Southern Blight of Vegetable Crops

Vegetable Disease Information Note 9 (VDIN-009)
Charles W Averre, Extension Plant Pathologist


Southern blight, also known as "southern wilt" and "southern stem rot" is a serious and frequent disease of many vegetable crops in Tidewater, Coastal Plain, and Piedmont areas of North Carolina. It is caused by the soil-borne fungus Sclerotium rolfsii and attackes a number of vegetable crops including bean, cantaloupe, carrot, pepper, potato, sweetpotato, tomato, watermelon and others. In addition, several field crops such as cotton, peanut, soybean, and tobacco are affected. The disease usally appears in "hot spots" in fields in early to mid-summer and continues until cooler, dryer weather prevails. Losses may vary from light and sporadic to almost toal destruction of the crop. The fungus may also decay harvested produce, especially carrots.

Symptoms

The disease is recognized by wilting and yellowing of leaves; and when the plant is pulled up, it is apparent that the lower stem and upper roots are infected. In watermelon, one or more runners may be affected; with cantaloupe, the melons are usually affected first. The edible roots of sweetpotatoes have 1/4 to 1/2 inch circular, sunken, dark gry surface spots. The stems of erect plants such as tomato, pepper, potato, and green bean are usually rotted at the soil line. The fungus causes a watery fruit rot on cantaloupe and tomato; in carrot the whole root becomes decayed. The rots are not associated with an offensive odor, at least initially. A white, moldy growth is evident on affected stem tissues and adjoining surface soil; later smooth, light tan to dark brown mustard seed-like bodies called sclerotia are evident in the mold. The sclerotia are diagnostic for the disease.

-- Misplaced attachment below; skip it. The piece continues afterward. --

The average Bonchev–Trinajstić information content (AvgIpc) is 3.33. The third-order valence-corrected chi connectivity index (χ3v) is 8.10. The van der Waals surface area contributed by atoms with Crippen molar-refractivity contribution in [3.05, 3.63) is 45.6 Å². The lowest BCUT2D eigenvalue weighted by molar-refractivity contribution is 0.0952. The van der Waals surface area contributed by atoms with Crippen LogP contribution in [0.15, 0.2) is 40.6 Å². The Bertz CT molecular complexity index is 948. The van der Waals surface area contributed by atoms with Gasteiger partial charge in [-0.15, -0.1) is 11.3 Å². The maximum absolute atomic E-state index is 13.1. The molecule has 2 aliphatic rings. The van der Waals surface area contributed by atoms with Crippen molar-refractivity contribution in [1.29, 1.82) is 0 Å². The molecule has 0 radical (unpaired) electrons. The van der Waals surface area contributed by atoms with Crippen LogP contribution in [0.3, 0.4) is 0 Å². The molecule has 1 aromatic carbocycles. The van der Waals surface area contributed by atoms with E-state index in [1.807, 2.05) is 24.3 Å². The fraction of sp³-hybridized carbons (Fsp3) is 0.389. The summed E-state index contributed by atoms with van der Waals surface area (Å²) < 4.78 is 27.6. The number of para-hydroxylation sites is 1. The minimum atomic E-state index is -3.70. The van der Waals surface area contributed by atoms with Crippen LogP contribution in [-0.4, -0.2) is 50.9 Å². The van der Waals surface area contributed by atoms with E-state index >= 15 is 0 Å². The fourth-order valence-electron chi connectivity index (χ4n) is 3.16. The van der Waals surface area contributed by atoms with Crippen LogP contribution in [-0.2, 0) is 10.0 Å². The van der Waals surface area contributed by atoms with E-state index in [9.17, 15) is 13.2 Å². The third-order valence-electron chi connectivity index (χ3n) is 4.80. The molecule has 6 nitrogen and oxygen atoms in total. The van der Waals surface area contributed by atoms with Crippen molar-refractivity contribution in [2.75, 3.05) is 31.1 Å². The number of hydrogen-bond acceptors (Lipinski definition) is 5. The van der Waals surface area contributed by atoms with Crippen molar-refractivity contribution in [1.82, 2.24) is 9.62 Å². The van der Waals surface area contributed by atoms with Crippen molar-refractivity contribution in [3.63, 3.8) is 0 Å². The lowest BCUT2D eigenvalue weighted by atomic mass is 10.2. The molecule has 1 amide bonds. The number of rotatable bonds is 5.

Disease Cycle

The fungus overwinters as sclerotia and in host debris in the soil. A characteristic of the fungus is that it is generally restricted to the upper 2 or 3 inches of soil and will not survive at deeper depths. In most North Carolina soils, the fungus does not survive in significant numbers when a host is absent for two years or more. The fungus is more active in warm, wet weather, and it requires the presence of undecomposed crop residue to initiate infection.